BERLIN — Dieter Kosslick is set to continue as director of the Berlin Film Festival when his current contract expires in 2013.
Germany’s Federal Government Commissioner for Culture and the Media has asked Kosslick, who took the reins at the fest in 2001, to stay on for an additional three years, although a new contract has yet to be signed.
Kosslick has had a major impact on the Berlinale, putting a much greater focus on German cinema than his predecessor, Moritz de Hadeln, and also launching such initiatives as the educational Talent Campus and the World Cinema Fund, which supports filmmaking in less developed regions of the world.
Yet he has also disappointed a fare share of film critics with lineups that have failed to match the level of glamour and adulation of other festivals, such as Cannes and Venice, despite helping to launch such films as Asghar Farhadi’s Iranian hit “A Separation,” Bela Tarr’s “The Turin House” and Wim Wenders’ “Pina,” all of which are in the running for foreign Oscar nominations.
As for this year’s Berlinale, the fest’s German sidebar will be celebrating men.
Nearly all of the films so far selected for the Perspektive Deutsches Kino section revolve around males: from bromances to romances to guys who don’t like talking about themselves and women who wonder what makes a man a man.
The Perspektive opens with Katarina Peters’ documentary “Man for a Day,” in which a number of women transform themselves into men for a day.
Joachim Schoenfeld’s debut feature “Gegen Morgen” (Before Tomorrow), meanwhile, centers on two policemen, while in “Westerland,” author-director Tim Staffel adapts his own novel, “Jesus und Muhammed,” in another debut feature about two young men who fall in love and hole up together on an island for what becomes at times paradise, and at other times hell.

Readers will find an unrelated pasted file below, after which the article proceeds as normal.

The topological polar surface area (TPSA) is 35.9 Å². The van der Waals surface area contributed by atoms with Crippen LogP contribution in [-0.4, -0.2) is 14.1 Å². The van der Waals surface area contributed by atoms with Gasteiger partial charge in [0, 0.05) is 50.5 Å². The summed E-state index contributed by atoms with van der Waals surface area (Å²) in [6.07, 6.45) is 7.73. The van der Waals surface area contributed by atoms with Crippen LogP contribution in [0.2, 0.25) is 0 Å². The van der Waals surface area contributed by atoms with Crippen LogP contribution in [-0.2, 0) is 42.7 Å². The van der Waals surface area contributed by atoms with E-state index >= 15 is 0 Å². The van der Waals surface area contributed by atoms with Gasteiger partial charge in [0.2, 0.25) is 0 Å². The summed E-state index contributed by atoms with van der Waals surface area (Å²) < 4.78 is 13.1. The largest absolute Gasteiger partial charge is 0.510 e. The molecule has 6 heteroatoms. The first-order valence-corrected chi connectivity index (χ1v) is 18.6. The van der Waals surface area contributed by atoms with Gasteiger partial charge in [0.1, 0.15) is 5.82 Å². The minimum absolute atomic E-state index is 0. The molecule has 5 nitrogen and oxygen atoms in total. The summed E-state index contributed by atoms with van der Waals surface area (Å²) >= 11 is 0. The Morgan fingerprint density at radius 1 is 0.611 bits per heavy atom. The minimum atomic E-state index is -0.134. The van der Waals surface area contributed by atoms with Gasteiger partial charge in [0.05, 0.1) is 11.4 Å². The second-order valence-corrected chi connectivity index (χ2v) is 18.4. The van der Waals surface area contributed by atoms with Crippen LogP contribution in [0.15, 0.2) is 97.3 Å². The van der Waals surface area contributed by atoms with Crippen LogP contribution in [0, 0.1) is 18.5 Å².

“What is remarkable this time is that all three feature films selected so far are works of directors who were way past 40 when they made their first full-length films,” said Perspektive director Linda Soeffker. “A broad spectrum and roundabout routes enrich the festival environment and cinema culture.”
Matthias Stoll’s “Sterben nicht vorgesehen,” one of two medium-long works from the Academy of Media Arts in Cologne, is a loving portrait of his dead father. Centering on a female protagonist, Janis Mazuch’s “Tage in der Stadt” (Out Off) focuses on a woman who begins a new life after spending 13 years behind bars.
The Perspektive will also again screen the feature film winners of the Max Ophuels Award, handed out at Saarbruecken’s Max Ophuels Preis film festival (Jan. 16-22), as well as the winner of this year’s First Steps Award for documentary, “The Other Chelsea: A Story from Donetsk,” by Jakob Preuss.
The Berlinale, which runs Feb. 9-19, will also be celebrating Studio Babelsberg’s 100th anniversary.
One of the world’s oldest large-scale film studio complexes, Babelsberg is seen as the birthplace of German cinema.
In honor of the event, the Berlinale is presenting a special 10-pic series, Happy Birthday, Studio Babelsberg, including such titles as Friedrich Wilhelm Murnau’s “The Last Laugh,” Josef von Sternberg’s “The Blue Angel,” Konrad Wolf’s “Goya,” Roman Polanski’s “The Pianist” and Stephen Daldry’s “The Reader.”